Friday, 2 September 2016

Darwin’s Abominable Mystery Is Good for Us

Darwin didn’t understand their origin, but they’re good for us.

Joel Kontinen

Charles Darwin called the origin of flowering plants an abominable mystery that was difficult to account for by his theory.

Flowers do appear suddenly and fully formed in the fossil record. Even the earliest flowers look very modern.

Flowers need pollinators and pollinators need flowers. Evolutionists might need to invoke co-evolution, mutualism or symbiosis, but flowers are nevertheless beautiful, and many insects do a good job in helping them spread.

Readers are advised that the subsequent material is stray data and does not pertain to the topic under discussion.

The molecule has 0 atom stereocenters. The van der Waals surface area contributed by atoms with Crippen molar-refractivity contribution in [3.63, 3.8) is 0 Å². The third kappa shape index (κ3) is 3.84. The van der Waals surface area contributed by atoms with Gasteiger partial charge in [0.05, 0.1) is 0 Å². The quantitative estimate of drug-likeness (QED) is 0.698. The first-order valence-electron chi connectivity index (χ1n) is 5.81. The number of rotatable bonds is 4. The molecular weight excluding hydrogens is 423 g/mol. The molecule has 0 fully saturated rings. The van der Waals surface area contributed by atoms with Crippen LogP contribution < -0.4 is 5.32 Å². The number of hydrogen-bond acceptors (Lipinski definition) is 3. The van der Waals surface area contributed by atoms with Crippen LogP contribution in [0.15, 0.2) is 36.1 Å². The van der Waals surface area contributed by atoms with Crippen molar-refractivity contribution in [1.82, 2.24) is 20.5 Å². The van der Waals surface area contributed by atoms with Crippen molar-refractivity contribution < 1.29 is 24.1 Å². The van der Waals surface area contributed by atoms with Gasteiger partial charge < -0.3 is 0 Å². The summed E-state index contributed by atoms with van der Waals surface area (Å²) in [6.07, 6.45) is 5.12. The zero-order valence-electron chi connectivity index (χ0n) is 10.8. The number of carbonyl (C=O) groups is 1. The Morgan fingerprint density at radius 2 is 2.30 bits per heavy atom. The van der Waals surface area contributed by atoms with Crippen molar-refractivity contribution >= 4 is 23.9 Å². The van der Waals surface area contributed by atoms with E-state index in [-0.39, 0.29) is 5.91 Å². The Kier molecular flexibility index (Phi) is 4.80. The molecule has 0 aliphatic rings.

A recent paper in Nature concludes that the more variety in flowers (and insects) there is in a meadow, the more beneficial it is for us.

Science Daily summarises the findings of the research:

The more it swarms, crawls, flies the better it is, say scientists. A diverse ecosystem populated by many species from all levels provides higher ecosystem services. Even rather unpopular insects and invisible soil-dwelling organisms are important.”

They are good for our health.

Reminds us of the very good world of Genesis.


Technical University of Munich (TUM). 2016. Flowering meadows benefit humankind: Greater biodiversity in grasslands leads to higher levels of ecosystem services. Science Daily. (17 August).